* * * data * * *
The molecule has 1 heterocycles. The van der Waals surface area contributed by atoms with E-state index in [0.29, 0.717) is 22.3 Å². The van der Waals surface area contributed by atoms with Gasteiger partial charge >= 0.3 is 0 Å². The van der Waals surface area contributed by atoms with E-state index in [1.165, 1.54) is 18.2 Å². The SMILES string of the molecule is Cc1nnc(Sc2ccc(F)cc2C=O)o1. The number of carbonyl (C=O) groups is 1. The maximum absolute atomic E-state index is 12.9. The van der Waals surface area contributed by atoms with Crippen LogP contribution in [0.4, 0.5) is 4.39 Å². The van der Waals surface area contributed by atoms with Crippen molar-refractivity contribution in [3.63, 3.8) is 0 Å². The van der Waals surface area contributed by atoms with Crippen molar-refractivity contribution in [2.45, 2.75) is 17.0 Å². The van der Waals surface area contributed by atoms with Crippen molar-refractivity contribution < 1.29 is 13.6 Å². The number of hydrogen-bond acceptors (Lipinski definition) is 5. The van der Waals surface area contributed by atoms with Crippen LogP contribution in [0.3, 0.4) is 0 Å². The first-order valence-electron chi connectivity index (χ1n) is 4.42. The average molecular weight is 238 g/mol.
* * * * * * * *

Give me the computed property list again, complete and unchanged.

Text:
The molecule has 1 heterocycles. The van der Waals surface area contributed by atoms with E-state index in [0.29, 0.717) is 22.3 Å². The van der Waals surface area contributed by atoms with Gasteiger partial charge >= 0.3 is 0 Å². The van der Waals surface area contributed by atoms with E-state index in [1.165, 1.54) is 18.2 Å². The SMILES string of the molecule is Cc1nnc(Sc2ccc(F)cc2C=O)o1. The number of carbonyl (C=O) groups is 1. The maximum absolute atomic E-state index is 12.9. The van der Waals surface area contributed by atoms with Crippen LogP contribution in [0.4, 0.5) is 4.39 Å². The van der Waals surface area contributed by atoms with Crippen molar-refractivity contribution in [3.63, 3.8) is 0 Å². The van der Waals surface area contributed by atoms with Crippen molar-refractivity contribution in [2.45, 2.75) is 17.0 Å². The van der Waals surface area contributed by atoms with Crippen molar-refractivity contribution < 1.29 is 13.6 Å². The number of hydrogen-bond acceptors (Lipinski definition) is 5. The van der Waals surface area contributed by atoms with Crippen LogP contribution in [0.3, 0.4) is 0 Å². The first-order valence-electron chi connectivity index (χ1n) is 4.42. The average molecular weight is 238 g/mol.